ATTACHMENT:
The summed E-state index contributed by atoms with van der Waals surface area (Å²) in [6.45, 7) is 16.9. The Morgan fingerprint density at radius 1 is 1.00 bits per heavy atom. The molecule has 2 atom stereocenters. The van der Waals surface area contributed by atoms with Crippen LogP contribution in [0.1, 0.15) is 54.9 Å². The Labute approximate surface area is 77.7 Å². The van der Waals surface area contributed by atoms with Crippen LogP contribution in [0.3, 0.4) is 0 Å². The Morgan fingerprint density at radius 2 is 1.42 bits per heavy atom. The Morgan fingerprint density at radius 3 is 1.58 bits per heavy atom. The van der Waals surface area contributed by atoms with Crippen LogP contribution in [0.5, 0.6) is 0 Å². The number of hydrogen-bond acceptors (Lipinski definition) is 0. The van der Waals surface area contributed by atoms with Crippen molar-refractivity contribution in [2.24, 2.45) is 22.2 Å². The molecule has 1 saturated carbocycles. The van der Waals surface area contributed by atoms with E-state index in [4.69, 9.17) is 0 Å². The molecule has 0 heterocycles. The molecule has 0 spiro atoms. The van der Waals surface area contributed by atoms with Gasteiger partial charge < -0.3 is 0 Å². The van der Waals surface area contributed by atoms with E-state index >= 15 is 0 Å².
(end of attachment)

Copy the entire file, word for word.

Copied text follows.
The summed E-state index contributed by atoms with van der Waals surface area (Å²) in [6.45, 7) is 16.9. The Morgan fingerprint density at radius 1 is 1.00 bits per heavy atom. The molecule has 2 atom stereocenters. The van der Waals surface area contributed by atoms with Crippen LogP contribution in [0.1, 0.15) is 54.9 Å². The Labute approximate surface area is 77.7 Å². The van der Waals surface area contributed by atoms with Crippen LogP contribution in [0.3, 0.4) is 0 Å². The Morgan fingerprint density at radius 2 is 1.42 bits per heavy atom. The Morgan fingerprint density at radius 3 is 1.58 bits per heavy atom. The van der Waals surface area contributed by atoms with Crippen LogP contribution in [0.5, 0.6) is 0 Å². The number of hydrogen-bond acceptors (Lipinski definition) is 0. The van der Waals surface area contributed by atoms with Crippen molar-refractivity contribution in [2.24, 2.45) is 22.2 Å². The molecule has 1 saturated carbocycles. The van der Waals surface area contributed by atoms with E-state index in [4.69, 9.17) is 0 Å². The molecule has 0 heterocycles. The molecule has 0 spiro atoms. The van der Waals surface area contributed by atoms with Gasteiger partial charge < -0.3 is 0 Å². The van der Waals surface area contributed by atoms with E-state index >= 15 is 0 Å².